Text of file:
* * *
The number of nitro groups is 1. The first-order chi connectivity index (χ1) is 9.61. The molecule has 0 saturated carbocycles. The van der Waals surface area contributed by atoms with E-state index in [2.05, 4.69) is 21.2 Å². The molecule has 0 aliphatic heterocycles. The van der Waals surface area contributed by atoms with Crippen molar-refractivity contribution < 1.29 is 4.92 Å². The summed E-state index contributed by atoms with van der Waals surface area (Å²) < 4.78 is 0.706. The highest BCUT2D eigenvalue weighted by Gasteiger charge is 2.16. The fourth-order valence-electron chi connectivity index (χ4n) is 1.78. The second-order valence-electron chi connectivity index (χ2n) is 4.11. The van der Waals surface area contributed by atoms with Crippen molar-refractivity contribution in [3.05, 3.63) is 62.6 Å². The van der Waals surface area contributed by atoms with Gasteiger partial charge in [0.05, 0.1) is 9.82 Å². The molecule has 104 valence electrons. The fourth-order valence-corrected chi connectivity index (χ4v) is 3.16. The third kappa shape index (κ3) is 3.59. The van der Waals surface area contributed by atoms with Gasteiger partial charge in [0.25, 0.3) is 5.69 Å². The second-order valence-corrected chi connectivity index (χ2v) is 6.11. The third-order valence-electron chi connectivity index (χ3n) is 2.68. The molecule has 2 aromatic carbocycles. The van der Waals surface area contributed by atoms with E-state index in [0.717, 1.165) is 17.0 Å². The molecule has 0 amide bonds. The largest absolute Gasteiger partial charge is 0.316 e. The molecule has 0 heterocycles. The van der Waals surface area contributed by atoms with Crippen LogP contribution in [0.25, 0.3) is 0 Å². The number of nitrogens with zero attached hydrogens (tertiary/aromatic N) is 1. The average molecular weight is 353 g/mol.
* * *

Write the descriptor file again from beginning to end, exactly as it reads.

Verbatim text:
The number of nitro groups is 1. The first-order chi connectivity index (χ1) is 9.61. The molecule has 0 saturated carbocycles. The van der Waals surface area contributed by atoms with E-state index in [2.05, 4.69) is 21.2 Å². The molecule has 0 aliphatic heterocycles. The van der Waals surface area contributed by atoms with Crippen molar-refractivity contribution < 1.29 is 4.92 Å². The summed E-state index contributed by atoms with van der Waals surface area (Å²) < 4.78 is 0.706. The highest BCUT2D eigenvalue weighted by Gasteiger charge is 2.16. The fourth-order valence-electron chi connectivity index (χ4n) is 1.78. The second-order valence-electron chi connectivity index (χ2n) is 4.11. The van der Waals surface area contributed by atoms with Crippen molar-refractivity contribution in [3.05, 3.63) is 62.6 Å². The van der Waals surface area contributed by atoms with Gasteiger partial charge in [0.05, 0.1) is 9.82 Å². The molecule has 104 valence electrons. The fourth-order valence-corrected chi connectivity index (χ4v) is 3.16. The third kappa shape index (κ3) is 3.59. The van der Waals surface area contributed by atoms with Gasteiger partial charge in [0.25, 0.3) is 5.69 Å². The second-order valence-corrected chi connectivity index (χ2v) is 6.11. The third-order valence-electron chi connectivity index (χ3n) is 2.68. The molecule has 2 aromatic carbocycles. The van der Waals surface area contributed by atoms with E-state index in [0.717, 1.165) is 17.0 Å². The molecule has 0 amide bonds. The largest absolute Gasteiger partial charge is 0.316 e. The molecule has 0 heterocycles. The van der Waals surface area contributed by atoms with Crippen LogP contribution in [0.25, 0.3) is 0 Å². The number of nitrogens with zero attached hydrogens (tertiary/aromatic N) is 1. The average molecular weight is 353 g/mol.